Hearing loss has many forms – it may develop gradually (for example, due to aging) or suddenly (as the result of an injury or trauma). The experience of hearing loss may range from mild instances of not hearing conversations properly to severe periods of being unable to hear at all, and can be either permanent or temporary. Also, a person might experience a loss of hearing in a single ear or both ears.
There are also a number of symptoms linked to hearing loss, one of the most common of which is a growing inability to hear or understand conversations. People’s voices may seem to be at too low a volume or sound muffled (as if they were speaking through a wall from another room). You may be able to hear folks talking, but not be able to distinguish specific words, particularly when more than one person is speaking or the conversations are taking place in settings with a lot of background noise.
Some other indications that you may have some hearing loss include having to turn up the volume on your TV or radio much higher than you did in the past, being unable to distinguish certain high-pitched sounds (such as ‘s’ or ‘th’) from one another, and having greater difficulty hearing men’s voices than women’s voices. Other forms of hearing loss may be indicated if you have a constant ringing in the ears, feel pain, tenderness or itching in the ears, and if you have instances of dizziness or vertigo.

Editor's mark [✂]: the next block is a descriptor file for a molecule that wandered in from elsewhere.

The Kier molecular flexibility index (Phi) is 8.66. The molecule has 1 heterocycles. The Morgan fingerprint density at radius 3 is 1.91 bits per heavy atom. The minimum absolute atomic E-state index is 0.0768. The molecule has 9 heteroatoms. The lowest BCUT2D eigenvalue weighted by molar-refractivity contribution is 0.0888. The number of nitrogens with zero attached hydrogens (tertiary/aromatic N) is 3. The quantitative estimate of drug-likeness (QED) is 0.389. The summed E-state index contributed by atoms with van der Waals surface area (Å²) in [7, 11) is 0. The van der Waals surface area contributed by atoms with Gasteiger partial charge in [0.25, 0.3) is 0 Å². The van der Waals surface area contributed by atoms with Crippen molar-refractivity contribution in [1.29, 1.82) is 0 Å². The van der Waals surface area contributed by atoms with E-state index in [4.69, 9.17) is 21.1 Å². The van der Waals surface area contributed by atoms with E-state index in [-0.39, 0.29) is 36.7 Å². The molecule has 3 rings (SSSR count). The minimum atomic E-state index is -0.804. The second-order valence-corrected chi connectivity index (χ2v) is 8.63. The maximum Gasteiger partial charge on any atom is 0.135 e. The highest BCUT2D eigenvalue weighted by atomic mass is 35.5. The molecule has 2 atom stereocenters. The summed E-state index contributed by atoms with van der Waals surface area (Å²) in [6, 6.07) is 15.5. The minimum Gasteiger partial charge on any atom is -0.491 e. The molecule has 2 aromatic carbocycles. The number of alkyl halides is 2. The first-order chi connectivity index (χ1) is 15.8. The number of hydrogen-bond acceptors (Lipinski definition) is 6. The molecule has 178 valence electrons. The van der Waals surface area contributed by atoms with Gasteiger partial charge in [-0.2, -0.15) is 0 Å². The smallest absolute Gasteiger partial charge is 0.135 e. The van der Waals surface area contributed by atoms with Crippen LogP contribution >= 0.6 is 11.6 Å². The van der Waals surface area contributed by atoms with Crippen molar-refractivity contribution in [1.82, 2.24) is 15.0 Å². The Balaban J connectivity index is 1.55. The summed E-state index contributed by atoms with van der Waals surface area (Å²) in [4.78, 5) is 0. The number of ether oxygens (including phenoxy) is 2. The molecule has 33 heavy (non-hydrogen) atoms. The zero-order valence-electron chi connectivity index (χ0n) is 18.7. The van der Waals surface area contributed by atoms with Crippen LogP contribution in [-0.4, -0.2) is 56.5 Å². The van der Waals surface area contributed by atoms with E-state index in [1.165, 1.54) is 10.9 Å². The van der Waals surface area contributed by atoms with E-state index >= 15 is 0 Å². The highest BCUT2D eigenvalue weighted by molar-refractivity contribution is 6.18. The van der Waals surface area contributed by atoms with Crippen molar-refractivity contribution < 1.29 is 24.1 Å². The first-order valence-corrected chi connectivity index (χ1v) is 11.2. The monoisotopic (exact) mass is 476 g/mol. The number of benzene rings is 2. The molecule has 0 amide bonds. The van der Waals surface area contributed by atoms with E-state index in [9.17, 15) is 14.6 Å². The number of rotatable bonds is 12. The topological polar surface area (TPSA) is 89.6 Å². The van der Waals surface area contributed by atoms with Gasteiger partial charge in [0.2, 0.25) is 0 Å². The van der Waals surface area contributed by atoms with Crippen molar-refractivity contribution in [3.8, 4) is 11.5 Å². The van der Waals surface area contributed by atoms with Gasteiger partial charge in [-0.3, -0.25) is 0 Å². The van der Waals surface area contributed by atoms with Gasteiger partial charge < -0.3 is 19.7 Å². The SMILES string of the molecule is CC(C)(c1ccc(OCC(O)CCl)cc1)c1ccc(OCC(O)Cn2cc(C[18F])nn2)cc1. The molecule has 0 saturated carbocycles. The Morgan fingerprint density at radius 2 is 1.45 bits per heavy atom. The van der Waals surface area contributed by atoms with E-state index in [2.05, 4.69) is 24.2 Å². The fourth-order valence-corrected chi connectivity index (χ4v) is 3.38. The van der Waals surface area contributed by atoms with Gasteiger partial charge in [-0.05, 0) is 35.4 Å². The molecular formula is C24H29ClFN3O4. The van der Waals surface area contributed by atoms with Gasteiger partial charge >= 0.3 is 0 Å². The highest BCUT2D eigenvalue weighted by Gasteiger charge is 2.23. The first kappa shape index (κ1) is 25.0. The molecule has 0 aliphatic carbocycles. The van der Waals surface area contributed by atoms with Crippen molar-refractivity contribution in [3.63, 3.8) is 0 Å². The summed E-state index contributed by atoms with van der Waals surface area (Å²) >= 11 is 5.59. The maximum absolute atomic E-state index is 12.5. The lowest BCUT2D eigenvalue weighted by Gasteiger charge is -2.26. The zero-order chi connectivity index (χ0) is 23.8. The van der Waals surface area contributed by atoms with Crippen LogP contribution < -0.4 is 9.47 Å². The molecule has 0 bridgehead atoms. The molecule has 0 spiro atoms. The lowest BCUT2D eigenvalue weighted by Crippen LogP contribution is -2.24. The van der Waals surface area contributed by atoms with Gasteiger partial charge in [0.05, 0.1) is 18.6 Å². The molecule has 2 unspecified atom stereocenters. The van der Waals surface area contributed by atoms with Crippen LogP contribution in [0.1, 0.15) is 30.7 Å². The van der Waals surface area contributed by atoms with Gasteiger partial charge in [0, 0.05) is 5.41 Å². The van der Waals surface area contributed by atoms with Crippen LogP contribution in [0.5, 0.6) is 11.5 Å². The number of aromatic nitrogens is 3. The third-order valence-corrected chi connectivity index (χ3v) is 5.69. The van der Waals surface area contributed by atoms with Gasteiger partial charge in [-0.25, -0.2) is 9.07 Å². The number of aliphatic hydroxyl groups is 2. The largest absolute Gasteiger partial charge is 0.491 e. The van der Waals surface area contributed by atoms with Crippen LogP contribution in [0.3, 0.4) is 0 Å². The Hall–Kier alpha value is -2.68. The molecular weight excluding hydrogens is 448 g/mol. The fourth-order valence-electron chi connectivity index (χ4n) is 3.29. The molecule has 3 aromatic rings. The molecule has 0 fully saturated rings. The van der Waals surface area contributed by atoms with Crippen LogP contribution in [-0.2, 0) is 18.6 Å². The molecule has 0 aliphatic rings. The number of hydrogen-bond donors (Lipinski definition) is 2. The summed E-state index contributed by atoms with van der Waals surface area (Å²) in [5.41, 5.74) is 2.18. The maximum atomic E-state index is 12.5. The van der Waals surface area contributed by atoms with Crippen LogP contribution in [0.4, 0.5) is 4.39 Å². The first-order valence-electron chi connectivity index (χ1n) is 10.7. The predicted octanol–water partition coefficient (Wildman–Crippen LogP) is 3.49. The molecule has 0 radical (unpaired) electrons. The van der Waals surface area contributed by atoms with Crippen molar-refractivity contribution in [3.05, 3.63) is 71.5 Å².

One of the difficulties with hearing loss is that it may arise so gradually that people may not even realize it. This can sometimes lead to actions or behaviors intended to hide their hearing loss from others. For instance, people trying to conceal hearing loss may ask others to repeat themselves frequently, are likely to avoid conversations and social gatherings, fake having heard things they really didn’t, and over time may develop feelings of depression and isolation.
If any of these symptoms sound familiar to you, it is time to schedule an appointment with one of our hearing specialists. We can help by starting with a hearing test to see if you do have hearing loss, and if you have, we can help determine what to do about it.